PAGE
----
Since the success of the much-lauded Suite Francaise last year, Irène Némirovsky’s British publishers have been drip feeding us new translations of her other books. After David Golder and Fire in the Blood, we now have Le Bal, containing two stories of 50 pages each. (People sometimes ask me how I manage to read so many books. Stick to the hundred-pagers and you can’t go far wrong.)
The title story is set in 1930s Paris, in the household of the Kampf family. Madame Kampf, whose husband has risen in society, is a snob who enjoys denigrating other women for their doubtful pasts, though we suspect that it takes one to know one. She is cruel to their daughter Antoinette, a habit which has lasted from the days before “they had suddenly become rich.”
‘Yes, that’s it, girl. If you’re waiting for your father to make his fortune like he’s been promising to ever since we got married, you’ll be waiting a very long time, you’ll watch your whole life slip by … You’ll grow up, and you’ll still be here, like your poor mother, waiting…’ When she said the word ‘waiting’, a certain look came over her tense, sullen features, an expression so pathetic, so deeply pained, that Antoinette was often moved, in spite of herself, to lean forward and kiss her mother on the cheek.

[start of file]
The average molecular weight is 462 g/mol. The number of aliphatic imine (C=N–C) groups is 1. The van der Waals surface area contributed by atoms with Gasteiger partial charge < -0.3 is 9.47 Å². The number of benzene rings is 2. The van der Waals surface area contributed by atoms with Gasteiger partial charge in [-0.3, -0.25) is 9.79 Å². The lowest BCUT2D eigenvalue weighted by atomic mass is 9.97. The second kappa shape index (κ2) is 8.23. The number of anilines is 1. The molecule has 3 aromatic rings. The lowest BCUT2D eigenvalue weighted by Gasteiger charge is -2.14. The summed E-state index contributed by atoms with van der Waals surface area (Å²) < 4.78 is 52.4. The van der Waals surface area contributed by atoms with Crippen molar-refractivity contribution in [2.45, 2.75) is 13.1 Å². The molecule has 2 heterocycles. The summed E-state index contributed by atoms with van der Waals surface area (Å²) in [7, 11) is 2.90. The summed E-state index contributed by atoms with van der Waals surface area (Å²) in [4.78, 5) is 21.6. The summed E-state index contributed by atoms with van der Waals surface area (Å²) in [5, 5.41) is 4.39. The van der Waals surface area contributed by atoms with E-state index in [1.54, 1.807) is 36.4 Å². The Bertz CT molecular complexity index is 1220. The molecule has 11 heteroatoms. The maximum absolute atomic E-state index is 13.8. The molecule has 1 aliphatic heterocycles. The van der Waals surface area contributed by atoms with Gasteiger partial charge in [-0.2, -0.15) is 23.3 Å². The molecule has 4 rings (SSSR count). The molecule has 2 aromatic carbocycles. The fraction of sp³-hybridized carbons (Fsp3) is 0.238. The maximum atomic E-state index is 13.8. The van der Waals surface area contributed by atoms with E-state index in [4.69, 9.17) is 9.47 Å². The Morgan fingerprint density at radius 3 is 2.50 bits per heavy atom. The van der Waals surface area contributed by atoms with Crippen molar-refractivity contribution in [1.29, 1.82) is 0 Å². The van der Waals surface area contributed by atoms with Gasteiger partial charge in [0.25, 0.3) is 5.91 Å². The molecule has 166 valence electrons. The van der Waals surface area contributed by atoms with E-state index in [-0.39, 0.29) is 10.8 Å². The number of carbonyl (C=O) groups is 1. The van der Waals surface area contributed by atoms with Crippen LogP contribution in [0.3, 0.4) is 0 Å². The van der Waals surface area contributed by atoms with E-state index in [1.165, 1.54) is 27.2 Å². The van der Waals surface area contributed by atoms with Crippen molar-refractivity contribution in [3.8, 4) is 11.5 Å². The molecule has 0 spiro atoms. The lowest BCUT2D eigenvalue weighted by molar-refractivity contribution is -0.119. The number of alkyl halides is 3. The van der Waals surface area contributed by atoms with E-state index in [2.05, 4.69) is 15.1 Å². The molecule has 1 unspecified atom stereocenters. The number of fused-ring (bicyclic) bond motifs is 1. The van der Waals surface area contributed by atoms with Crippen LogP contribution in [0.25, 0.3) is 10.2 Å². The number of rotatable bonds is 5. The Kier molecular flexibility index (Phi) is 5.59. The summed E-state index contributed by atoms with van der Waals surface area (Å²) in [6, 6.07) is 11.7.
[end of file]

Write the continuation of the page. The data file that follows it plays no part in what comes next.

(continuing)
Antoinette’s resentment of her mother leads her to act against her when she plans a ball to launch the family in Parisian society. This, however, is less a “swift and exacting revenge” as the back cover describes it, than a momentary temper tantrum. It has nonetheless far-reaching consequences, and there is a sliver of a sentence on the very last page of the story, which adds a particular cruel relish. This expansion into something more far-reaching put me in mind of the great Stefan Zweig.
The second story, Snow in Autumn, is set in revolutionary Moscow, where a nanny watches one of the sons of the family called up to war. Némirovsky draws on her own family experience of fleeing Russia for France, where the emigrants are described thus:
Back and forth, they went, between their four walls, silently, like flies in autumn, after the heat and light of summer had gone, barely able to fly, weary and angry, buzzing around the windows, trailing their broken wings behind them.
Strong dialogue and short chapters keep the pages turning. And a jump in time, together with a couple of highly dramatic chapter endings, give the slender story an epic quality and a forcefulness which doesn’t detract from its subtlety.